- Director: Annie Sprinkle; Beth Stephens
What a surprise...from the ecosexual stable comes forth an educational and entertaining film! Who would have 'thunked' it!?!
Mad as a box of frogs and deeply in love, Annie Sprinkle & Beth Stephens are the perfect blend of hilarious hutzpah and Gaia-loving-demi-goddesses-of-a-certain-age...if they took themselves too seriously, this dippy-earth-loving-hippiness could have been a step too far into Sprinkle-land.
But...when Annie likens the eating of a great big, greasy, quarterpounder more embarrassing than making porn...any trace of seriousness plops - like a dollop of mayonaisse - straight right onto the floor. Thank Gaia for that!
This is a road-trip, quite like no other...it really is all about water...and, travels between watersheds and autobiography...meeting space-cadets and affable activists, mothers and memories. There is emotion. There is hilarity. There is drama...and lots and lots of water. What more could you ask for?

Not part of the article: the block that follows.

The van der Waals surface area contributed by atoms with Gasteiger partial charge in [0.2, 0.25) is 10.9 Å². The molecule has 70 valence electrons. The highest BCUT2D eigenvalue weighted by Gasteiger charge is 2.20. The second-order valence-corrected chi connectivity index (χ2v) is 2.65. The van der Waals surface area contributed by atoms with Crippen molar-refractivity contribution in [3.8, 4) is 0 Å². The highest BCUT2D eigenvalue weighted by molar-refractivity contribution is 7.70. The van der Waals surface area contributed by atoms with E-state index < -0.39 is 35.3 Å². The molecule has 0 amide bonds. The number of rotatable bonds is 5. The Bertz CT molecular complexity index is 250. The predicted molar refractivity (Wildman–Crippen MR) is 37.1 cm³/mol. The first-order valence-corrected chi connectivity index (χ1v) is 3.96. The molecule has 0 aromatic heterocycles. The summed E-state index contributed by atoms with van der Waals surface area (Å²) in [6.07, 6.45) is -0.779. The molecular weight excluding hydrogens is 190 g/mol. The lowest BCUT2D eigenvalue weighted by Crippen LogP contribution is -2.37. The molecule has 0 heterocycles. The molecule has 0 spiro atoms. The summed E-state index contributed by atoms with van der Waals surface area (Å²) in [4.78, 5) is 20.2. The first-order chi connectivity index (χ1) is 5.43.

It was nothing less than an absolute delight to have spent these 79 minutes in their company...full of warmth, full of silliness, full of love...these are - most definitely and more refreshingly - glass-half-full-kinda-gals. Cheers...it was a pleasure.
After their adventures in Ecosexuals, in which they married natural phenomena such as lakes and trees, Annie Sprinkle and Beth Stephens return with the second documentary in a trilogy, this time examining their love affair with water. With their dog Butch, an array of colourful costumes and their mobile-home dubbed the ‘E.A.R.T.H Lab’, they travel across America to explore everything from sewage plants to corporate misconduct. Sandy Stone plays the voice of Earth, narrating the journey to iconic sites such as Big Sur, Yosemite Park and the toxic Salton Sea. Shifting the metaphor from ‘Earth as mother’ to ‘Earth as lover’, with much heart and humour Sprinkle and Stephens present a queer approach to environmentalism, never losing sight of the urgency of the problem. Jay Bernard